By Sonja Nikcevic
(See what I did there? Hilarious. I know.)
Once upon a time, not too long ago, the contents of your purse, or pocket, could tell you a lot about your personality, and life situation. Sadly small coins, pieces of lint, and library card usually meant student, while a mix of pop-up books, diapers, lipstick and day planners meant Supermom. Now zip back into the technologically-charged present and you’ll see that not much has changed. The content of your pocket and bag can still tell the world who you are, but now, all that content has been neatly wrapped up into a smartphone shaped super-gadget/mirror into your soul.
By Daniel Isler
A little girl sits down in her class to draw a drawing. The teacher approaches her, and asks her: “what is it that you’re drawing, love?”
The girl answers: “I am drawing a picture of God.”
The teacher, confused, answers: “But nobody knows what God looks like!”
“They will in a minute” answers the little girl.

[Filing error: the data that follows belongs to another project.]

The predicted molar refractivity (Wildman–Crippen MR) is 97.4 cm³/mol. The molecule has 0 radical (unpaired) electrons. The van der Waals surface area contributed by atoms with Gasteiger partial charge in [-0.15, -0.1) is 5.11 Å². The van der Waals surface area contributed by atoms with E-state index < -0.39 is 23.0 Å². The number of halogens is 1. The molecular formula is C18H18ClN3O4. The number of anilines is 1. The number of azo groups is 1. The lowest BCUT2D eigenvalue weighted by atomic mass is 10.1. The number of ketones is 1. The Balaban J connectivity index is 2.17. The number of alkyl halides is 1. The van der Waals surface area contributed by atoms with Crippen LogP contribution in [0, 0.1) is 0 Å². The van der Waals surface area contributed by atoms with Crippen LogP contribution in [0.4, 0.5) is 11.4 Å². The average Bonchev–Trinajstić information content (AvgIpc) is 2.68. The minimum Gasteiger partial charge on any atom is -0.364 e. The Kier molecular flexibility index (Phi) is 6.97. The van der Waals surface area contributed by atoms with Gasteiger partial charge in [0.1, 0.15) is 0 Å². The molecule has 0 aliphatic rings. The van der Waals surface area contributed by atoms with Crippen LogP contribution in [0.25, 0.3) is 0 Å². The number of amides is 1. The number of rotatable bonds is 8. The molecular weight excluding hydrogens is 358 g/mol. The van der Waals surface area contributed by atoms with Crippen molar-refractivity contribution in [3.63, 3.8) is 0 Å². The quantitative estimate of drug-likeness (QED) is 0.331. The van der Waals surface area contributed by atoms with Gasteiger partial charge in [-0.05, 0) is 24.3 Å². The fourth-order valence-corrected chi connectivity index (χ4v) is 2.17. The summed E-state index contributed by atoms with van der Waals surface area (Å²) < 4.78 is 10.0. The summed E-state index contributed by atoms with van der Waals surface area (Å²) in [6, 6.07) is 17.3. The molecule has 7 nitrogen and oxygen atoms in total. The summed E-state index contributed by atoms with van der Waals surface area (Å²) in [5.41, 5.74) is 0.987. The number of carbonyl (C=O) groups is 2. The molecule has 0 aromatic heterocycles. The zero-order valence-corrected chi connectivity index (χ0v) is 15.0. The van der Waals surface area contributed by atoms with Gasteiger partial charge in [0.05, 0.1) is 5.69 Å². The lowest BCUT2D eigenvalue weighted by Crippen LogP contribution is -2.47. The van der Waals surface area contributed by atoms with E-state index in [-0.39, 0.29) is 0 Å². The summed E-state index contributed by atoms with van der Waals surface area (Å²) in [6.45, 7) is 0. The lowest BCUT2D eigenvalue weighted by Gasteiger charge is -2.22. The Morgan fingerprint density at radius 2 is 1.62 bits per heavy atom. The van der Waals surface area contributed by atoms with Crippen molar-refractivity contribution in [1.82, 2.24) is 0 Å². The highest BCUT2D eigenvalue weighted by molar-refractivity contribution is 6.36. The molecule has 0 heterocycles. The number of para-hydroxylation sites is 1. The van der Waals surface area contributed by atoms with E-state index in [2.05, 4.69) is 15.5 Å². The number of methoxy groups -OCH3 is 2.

In 2006 (this was seven years ago. Time flies by), Sir Ken Robinson, an expert on education of the arts gave a mesmerizing 20 minutes lecture on TED. This was when TED was still an innovative way to communicate new and groundbreaking knowledge in a fun and direct manner – just a tiny bit before it was adopted by stoned click-the-link-intellectuals, and became a hub for any kind of short lecture, regardless of its significance for human knowledge. This transformation in TED’s status might be yet another example for the message Sir Robinson is trying to deliver in this lecture and in his books. Schools of public education, he argues, had become a mere long process of university admissions. The capabilities and educational desires of individual students are being redesigned in order for them to comply with “market demands”, “academic standards” and so forth. Robinson says that this is not a viable way of educating children in the 21st century. Schools kill the creativity each and every one of us is born with, and standardize us in ways that “delete” some talents that might have been way more important than mathematics or proper writing. Continue reading